5 takeaways from the Technical.ly Slack AMA with First Round Capital's Josh Kopelman - Technical.ly Philly


Feb. 16, 2016 8:01 am

5 takeaways from the Technical.ly Slack AMA with First Round Capital’s Josh Kopelman

Some VC insight from Philly's most prominent investor.
Josh Kopelman (right) running through West Philly with his woes in the latest First Round Capital holiday video.

Josh Kopelman (right) running through West Philly with his woes in the latest First Round Capital holiday video.

(Screenshot via YouTube)

First Round Capital’s Josh Kopelman is a rock star in the Philadelphia startup scene. The venture capitalist recently joined the Technical.ly Slack AMA to discuss his investment vision, startup teams and “tech bubble small talk.”

Some of the selected questions below were from members of the Technical.ly team and others were from our Slack community.

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1. You and First Round invest really early in startups, which means there’s a big space for them to change after you invest in them. What do you do if a startup begins to do some things that you don’t agree with? Has that ever happened?

Companies pivot all the time, and as investors, we don’t expect to have control over their pivots. So, yes, there have been pivots where we weren’t as excited about Plan B as Plan A — but that comes with the territory. Our overall belief is that as seed investors we owe our founders two things: we owe them the benefit of our unvarnished opinion and we owe them our support (since they are the driver of the bus). Most of the time, we all end up happier with the new vision. I don’t think anyone is complaining that Storably became Curalate

2. First Round (like most other VCs) puts a heavy emphasis on teams when selecting investments. What are your thoughts on the importance of how a team is formed? For instance, do you have preference for cofounders who met in college vs. met online vs. worked together previously?

I do think it’s important to understand each founder’s “superpowers” — so you understand where the team is strong and where it is weak. You (ideally) want a team that balances each other (in skills, experience, and disposition). And you want founders that have enough confidence to be transparent with each other … do the founders know who “owns” certain areas of the business? Do the founders seem to respect each other? Can the founders explain each others strengths and weaknesses?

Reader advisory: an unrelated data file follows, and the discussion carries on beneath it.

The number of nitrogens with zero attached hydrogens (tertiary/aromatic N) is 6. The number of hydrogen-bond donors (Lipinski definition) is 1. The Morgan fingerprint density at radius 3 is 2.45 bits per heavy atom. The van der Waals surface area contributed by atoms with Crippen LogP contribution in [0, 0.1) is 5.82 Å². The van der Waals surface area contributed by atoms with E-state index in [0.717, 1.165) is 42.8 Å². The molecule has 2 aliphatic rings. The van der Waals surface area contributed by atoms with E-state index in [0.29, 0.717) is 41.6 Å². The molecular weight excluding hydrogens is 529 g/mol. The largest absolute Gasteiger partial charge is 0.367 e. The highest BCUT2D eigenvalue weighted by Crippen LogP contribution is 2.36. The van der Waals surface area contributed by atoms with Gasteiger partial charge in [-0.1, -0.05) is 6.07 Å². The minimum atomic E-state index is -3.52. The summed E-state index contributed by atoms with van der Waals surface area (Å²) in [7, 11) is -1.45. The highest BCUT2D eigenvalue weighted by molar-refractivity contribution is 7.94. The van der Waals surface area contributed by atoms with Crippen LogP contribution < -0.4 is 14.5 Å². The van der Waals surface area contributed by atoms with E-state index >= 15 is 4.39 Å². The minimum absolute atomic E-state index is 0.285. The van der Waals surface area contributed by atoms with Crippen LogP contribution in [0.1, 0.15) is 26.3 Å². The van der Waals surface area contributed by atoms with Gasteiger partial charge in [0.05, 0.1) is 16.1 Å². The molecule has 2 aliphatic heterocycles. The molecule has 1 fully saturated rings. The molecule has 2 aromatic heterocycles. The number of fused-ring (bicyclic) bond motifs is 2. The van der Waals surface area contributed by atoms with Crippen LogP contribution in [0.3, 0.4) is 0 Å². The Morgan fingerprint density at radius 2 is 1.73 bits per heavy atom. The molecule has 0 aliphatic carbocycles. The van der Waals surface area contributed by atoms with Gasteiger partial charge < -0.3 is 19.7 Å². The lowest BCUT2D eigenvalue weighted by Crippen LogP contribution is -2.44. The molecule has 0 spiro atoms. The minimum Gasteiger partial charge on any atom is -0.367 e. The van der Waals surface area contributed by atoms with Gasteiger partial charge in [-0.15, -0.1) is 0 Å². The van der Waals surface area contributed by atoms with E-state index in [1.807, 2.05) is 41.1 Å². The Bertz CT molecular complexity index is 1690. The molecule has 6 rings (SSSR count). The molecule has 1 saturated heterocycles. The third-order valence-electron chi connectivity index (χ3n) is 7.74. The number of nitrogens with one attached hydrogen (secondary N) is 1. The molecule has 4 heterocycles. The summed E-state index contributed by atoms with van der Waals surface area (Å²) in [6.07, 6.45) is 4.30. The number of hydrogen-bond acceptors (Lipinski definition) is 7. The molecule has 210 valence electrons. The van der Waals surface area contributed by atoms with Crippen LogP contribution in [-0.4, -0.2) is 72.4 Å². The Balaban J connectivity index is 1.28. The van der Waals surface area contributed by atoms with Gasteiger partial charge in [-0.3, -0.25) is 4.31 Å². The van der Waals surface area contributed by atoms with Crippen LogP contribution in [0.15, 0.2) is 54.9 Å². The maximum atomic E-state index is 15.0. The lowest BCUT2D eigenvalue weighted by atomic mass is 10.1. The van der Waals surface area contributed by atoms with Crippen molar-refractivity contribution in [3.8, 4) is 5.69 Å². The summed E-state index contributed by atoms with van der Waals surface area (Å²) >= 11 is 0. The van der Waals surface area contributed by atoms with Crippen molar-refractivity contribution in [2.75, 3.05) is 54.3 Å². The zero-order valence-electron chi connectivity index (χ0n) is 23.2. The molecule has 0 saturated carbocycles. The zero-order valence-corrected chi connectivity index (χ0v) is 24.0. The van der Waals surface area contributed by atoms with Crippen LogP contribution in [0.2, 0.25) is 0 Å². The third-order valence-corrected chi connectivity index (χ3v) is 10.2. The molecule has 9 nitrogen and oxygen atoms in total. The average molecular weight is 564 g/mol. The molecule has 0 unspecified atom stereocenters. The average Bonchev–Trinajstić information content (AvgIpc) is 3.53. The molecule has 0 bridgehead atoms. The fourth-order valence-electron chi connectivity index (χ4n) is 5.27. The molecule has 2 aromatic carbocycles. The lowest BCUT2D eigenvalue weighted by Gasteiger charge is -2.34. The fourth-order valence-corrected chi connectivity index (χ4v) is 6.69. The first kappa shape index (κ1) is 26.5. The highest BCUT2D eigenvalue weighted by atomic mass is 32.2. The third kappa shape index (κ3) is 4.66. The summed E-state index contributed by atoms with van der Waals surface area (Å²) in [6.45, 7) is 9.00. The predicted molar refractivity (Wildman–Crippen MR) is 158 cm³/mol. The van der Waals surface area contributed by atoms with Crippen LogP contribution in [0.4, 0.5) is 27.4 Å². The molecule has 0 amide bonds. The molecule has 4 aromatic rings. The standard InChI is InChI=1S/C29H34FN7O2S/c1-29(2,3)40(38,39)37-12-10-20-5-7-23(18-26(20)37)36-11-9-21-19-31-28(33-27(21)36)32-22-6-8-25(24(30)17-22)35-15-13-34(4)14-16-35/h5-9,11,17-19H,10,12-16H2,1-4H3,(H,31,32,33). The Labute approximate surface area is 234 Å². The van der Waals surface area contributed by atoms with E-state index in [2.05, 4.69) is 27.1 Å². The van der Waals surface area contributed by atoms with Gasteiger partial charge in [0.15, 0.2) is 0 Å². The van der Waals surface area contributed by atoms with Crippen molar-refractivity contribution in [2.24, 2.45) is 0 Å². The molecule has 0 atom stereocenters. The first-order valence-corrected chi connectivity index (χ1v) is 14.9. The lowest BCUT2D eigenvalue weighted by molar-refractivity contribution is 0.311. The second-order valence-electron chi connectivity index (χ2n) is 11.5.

3. There’s been a lot of discussion recently about “healthy” startup growth rates. I’ve heard 10-20 percent week-over-week (this seems unreasonable) to something like maximum of 15 percent month-over-month. What are your thoughts? Do you have a number you look for in portfolio companies?

I think there is no “gold standard” growth number — as there are a lot of dependencies. Are you talking consumer or enterprise? Self-service enterprise vs. field sales? Are you paying for growth or is it organic? Fundamentally, I think that venture investors are looking to see proof of (1) strong (and growing) consumer demand, (2) large market size, and (3) validation that the company understands the drivers of continued growth.


4. The tech bubble small talk includes the premise that low federal interest rates brought more new capital into earlier stages of venture in recent years to find an asset class with higher rates of returns. Will interest rate hikes be part of changes to investment focus in the coming years?

While interest rates did play a role, I think the recent talk of bubble (or unicorn inflation) has also been a result of the pretty massive shift of public market investors into private companies. As the Fidelities and T. Rowes of the world tried to invest earlier, they created a pretty sizable dislocation in the market — and currently you have dozens of private companies that are not “comping” to their public company equivalents.

5. We at Technical.ly are kicking off our Tomorrow Tour, in which we’re visiting the emerging entrepreneurship communities of Denver, Miami, Chicago, Detroit, Austin and Atlanta. The perspective we have is that the sense that different tech hubs are “competing” is a misnomer. That we’re all actually on the same pathway and so we all benefit each other if we’re better versions of ourselves, supporting founders no matter where the best place for them to optimize may be. Does that sound grotesquely naive to you? 

Not naive at all. I think that you see many “regional” players benefit from similar information exchanges. Most city newspapers, for example, benefit from sharing best practices with papers that aren’t in their cities. Hospitals and theaters as well. I think it sounds like a cool idea!


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